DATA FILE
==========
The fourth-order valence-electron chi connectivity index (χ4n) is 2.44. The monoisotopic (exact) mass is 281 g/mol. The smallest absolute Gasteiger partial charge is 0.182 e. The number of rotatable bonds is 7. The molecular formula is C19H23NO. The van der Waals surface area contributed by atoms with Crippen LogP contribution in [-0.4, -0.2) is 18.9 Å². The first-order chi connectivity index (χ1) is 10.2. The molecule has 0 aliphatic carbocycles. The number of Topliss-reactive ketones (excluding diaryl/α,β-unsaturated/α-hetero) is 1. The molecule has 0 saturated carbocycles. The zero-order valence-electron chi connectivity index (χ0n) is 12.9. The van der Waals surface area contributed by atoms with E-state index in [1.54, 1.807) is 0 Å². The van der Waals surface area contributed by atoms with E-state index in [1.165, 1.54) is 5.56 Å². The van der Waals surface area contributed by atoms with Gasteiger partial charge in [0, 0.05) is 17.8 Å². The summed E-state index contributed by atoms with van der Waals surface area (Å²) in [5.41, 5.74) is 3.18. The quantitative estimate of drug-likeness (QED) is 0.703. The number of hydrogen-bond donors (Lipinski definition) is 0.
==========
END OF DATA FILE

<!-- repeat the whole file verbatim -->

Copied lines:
The fourth-order valence-electron chi connectivity index (χ4n) is 2.44. The monoisotopic (exact) mass is 281 g/mol. The smallest absolute Gasteiger partial charge is 0.182 e. The number of rotatable bonds is 7. The molecular formula is C19H23NO. The van der Waals surface area contributed by atoms with Crippen LogP contribution in [-0.4, -0.2) is 18.9 Å². The first-order chi connectivity index (χ1) is 10.2. The molecule has 0 aliphatic carbocycles. The number of Topliss-reactive ketones (excluding diaryl/α,β-unsaturated/α-hetero) is 1. The molecule has 0 saturated carbocycles. The zero-order valence-electron chi connectivity index (χ0n) is 12.9. The van der Waals surface area contributed by atoms with E-state index in [1.54, 1.807) is 0 Å². The van der Waals surface area contributed by atoms with E-state index in [1.165, 1.54) is 5.56 Å². The van der Waals surface area contributed by atoms with Gasteiger partial charge in [0, 0.05) is 17.8 Å². The summed E-state index contributed by atoms with van der Waals surface area (Å²) in [5.41, 5.74) is 3.18. The quantitative estimate of drug-likeness (QED) is 0.703. The number of hydrogen-bond donors (Lipinski definition) is 0.